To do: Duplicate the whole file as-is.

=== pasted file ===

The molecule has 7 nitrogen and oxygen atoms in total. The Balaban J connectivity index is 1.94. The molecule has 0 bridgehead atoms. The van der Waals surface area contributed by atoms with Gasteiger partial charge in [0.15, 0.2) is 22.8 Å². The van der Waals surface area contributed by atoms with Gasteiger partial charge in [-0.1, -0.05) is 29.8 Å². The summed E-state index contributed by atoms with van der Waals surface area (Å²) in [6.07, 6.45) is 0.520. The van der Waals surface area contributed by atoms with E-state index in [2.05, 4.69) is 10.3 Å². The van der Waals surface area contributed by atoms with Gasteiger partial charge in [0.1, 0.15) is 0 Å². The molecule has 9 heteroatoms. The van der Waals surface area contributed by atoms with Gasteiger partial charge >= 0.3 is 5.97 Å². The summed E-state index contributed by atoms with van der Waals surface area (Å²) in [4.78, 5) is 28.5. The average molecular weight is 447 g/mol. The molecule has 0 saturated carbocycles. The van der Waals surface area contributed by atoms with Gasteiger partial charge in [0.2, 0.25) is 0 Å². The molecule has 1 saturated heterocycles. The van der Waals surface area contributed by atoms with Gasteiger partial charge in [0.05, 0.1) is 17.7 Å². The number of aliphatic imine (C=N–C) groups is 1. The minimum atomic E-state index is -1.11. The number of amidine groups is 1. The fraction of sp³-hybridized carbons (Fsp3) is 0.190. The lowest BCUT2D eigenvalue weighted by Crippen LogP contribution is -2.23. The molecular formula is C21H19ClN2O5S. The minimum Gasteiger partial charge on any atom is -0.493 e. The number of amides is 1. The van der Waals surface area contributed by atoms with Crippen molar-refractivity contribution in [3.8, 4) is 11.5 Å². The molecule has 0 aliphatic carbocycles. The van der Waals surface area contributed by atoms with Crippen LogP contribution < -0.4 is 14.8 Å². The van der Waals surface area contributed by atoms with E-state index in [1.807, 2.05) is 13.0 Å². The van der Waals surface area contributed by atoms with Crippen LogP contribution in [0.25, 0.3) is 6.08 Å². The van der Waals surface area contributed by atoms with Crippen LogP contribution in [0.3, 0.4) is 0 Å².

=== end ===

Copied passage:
The molecule has 7 nitrogen and oxygen atoms in total. The Balaban J connectivity index is 1.94. The molecule has 0 bridgehead atoms. The van der Waals surface area contributed by atoms with Gasteiger partial charge in [0.15, 0.2) is 22.8 Å². The van der Waals surface area contributed by atoms with Gasteiger partial charge in [-0.1, -0.05) is 29.8 Å². The summed E-state index contributed by atoms with van der Waals surface area (Å²) in [6.07, 6.45) is 0.520. The van der Waals surface area contributed by atoms with E-state index in [2.05, 4.69) is 10.3 Å². The van der Waals surface area contributed by atoms with Gasteiger partial charge in [0.1, 0.15) is 0 Å². The molecule has 9 heteroatoms. The van der Waals surface area contributed by atoms with Gasteiger partial charge >= 0.3 is 5.97 Å². The summed E-state index contributed by atoms with van der Waals surface area (Å²) in [4.78, 5) is 28.5. The average molecular weight is 447 g/mol. The molecule has 0 saturated carbocycles. The van der Waals surface area contributed by atoms with Gasteiger partial charge in [0.2, 0.25) is 0 Å². The molecule has 1 saturated heterocycles. The van der Waals surface area contributed by atoms with Gasteiger partial charge in [0.05, 0.1) is 17.7 Å². The number of aliphatic imine (C=N–C) groups is 1. The minimum atomic E-state index is -1.11. The number of amidine groups is 1. The fraction of sp³-hybridized carbons (Fsp3) is 0.190. The lowest BCUT2D eigenvalue weighted by Crippen LogP contribution is -2.23. The molecular formula is C21H19ClN2O5S. The minimum Gasteiger partial charge on any atom is -0.493 e. The number of amides is 1. The van der Waals surface area contributed by atoms with Crippen molar-refractivity contribution in [3.8, 4) is 11.5 Å². The molecule has 0 aliphatic carbocycles. The van der Waals surface area contributed by atoms with Crippen LogP contribution < -0.4 is 14.8 Å². The van der Waals surface area contributed by atoms with E-state index in [1.807, 2.05) is 13.0 Å². The van der Waals surface area contributed by atoms with Crippen LogP contribution in [0.25, 0.3) is 6.08 Å². The van der Waals surface area contributed by atoms with Crippen LogP contribution in [0.3, 0.4) is 0 Å².